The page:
The Rangers were also big spenders in free agency last offseason, signing shortstop Corey Seager ($325 million, 10 years) and second baseman Marcus Semien ($175 million, seven years).

The team said deGrom will be introduced in a news conference at Globe Life Field next week following the winter meetings in San Diego.

“It fits in so many ways in terms of what we need,” Young said. “He’s a tremendous person. I have a number of close friends and teammates who played with Jacob and love him. I think he’s going to be just a perfect fit for our clubhouse and our fans.”

Texas had modest expectations after adding Seager, Semien and starter Jon Gray ($56 million, four years) last offseason but still fell short of them.

The Rangers went 68-94, firing manager Chris Woodward during the season, and then hired Bruce Bochy, a three-time World Series champion with San Francisco. Texas’ six straight losing seasons are its worst skid since the franchise moved from Washington in 1972.

Rangers owner Ray Davis said the club wouldn’t hesitate to keep adding payroll. Including the $19.65 million qualifying offer accepted by Martin Perez, the team’s best pitcher last season, the Rangers have spent nearly $761 million in free agency over the past year.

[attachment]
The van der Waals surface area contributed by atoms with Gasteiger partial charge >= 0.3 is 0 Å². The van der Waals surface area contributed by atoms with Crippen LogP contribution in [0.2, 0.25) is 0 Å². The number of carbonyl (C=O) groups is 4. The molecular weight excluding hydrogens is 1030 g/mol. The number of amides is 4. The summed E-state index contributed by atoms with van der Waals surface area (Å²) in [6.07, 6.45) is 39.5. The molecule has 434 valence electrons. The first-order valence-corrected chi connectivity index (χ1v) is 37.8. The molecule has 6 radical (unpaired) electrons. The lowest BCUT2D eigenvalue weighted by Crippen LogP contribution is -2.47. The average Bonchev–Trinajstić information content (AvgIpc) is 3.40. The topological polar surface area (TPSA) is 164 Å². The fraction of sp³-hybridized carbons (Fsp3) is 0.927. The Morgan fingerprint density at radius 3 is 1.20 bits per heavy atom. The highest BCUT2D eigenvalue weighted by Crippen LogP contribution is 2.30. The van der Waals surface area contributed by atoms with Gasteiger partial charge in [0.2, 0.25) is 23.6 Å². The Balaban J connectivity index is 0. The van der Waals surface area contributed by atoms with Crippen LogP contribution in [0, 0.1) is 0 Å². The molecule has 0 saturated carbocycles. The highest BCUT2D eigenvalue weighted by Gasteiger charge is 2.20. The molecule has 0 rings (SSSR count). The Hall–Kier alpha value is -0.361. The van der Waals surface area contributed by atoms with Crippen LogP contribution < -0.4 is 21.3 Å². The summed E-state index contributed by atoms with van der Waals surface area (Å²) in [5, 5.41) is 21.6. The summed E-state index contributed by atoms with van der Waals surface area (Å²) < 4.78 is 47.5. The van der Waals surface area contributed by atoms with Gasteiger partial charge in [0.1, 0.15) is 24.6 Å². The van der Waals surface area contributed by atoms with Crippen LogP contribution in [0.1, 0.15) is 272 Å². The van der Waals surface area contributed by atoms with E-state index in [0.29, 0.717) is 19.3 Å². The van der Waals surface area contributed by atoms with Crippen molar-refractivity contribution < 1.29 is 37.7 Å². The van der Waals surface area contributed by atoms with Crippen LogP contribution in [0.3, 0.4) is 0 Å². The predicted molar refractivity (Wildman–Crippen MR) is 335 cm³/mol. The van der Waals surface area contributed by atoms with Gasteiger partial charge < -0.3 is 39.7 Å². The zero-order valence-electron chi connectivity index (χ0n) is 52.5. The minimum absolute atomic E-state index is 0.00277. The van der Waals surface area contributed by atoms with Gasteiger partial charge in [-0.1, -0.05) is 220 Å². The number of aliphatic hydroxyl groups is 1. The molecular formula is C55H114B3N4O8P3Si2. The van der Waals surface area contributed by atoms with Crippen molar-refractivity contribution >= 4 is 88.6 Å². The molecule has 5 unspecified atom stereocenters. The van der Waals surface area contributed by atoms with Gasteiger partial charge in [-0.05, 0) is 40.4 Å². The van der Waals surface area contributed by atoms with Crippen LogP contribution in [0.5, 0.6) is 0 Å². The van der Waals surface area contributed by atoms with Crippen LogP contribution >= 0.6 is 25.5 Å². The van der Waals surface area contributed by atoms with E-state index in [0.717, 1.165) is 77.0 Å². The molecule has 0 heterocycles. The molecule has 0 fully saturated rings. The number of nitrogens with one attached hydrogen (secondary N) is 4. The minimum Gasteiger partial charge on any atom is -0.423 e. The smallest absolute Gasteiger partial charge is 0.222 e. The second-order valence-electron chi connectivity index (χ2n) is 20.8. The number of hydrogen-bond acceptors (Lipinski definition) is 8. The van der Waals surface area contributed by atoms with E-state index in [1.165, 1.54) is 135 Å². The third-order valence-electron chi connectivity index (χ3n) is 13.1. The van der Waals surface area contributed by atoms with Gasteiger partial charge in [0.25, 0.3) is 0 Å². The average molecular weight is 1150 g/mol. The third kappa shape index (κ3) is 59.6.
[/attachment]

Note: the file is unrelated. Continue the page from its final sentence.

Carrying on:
“I hate losing, but I think there’s one person in our organization who hates losing worse than me, and I think it’s Ray Davis,” Young said. “He’s tired of losing. I’m tired of losing. Our organization is tired of losing.”

After making his first start in early August last season, deGrom went 5-4 with a 3.08 ERA in 11 outings. He helped the Mets reach the playoffs, then passed up a $30.5 million salary for 2023 and opted out of his contract to become a free agent for the first time.

That ended his deal with the Mets at $107 million over four years, and deGrom rejected their $19.65 million qualifying offer in November. New York will receive draft-pick compensation for losing him.

The fan favorite becomes the latest in a long line of ace pitchers to leave the Mets for one reason or another, including Nolan Ryan, Tom Seaver, Dwight Gooden and David Cone.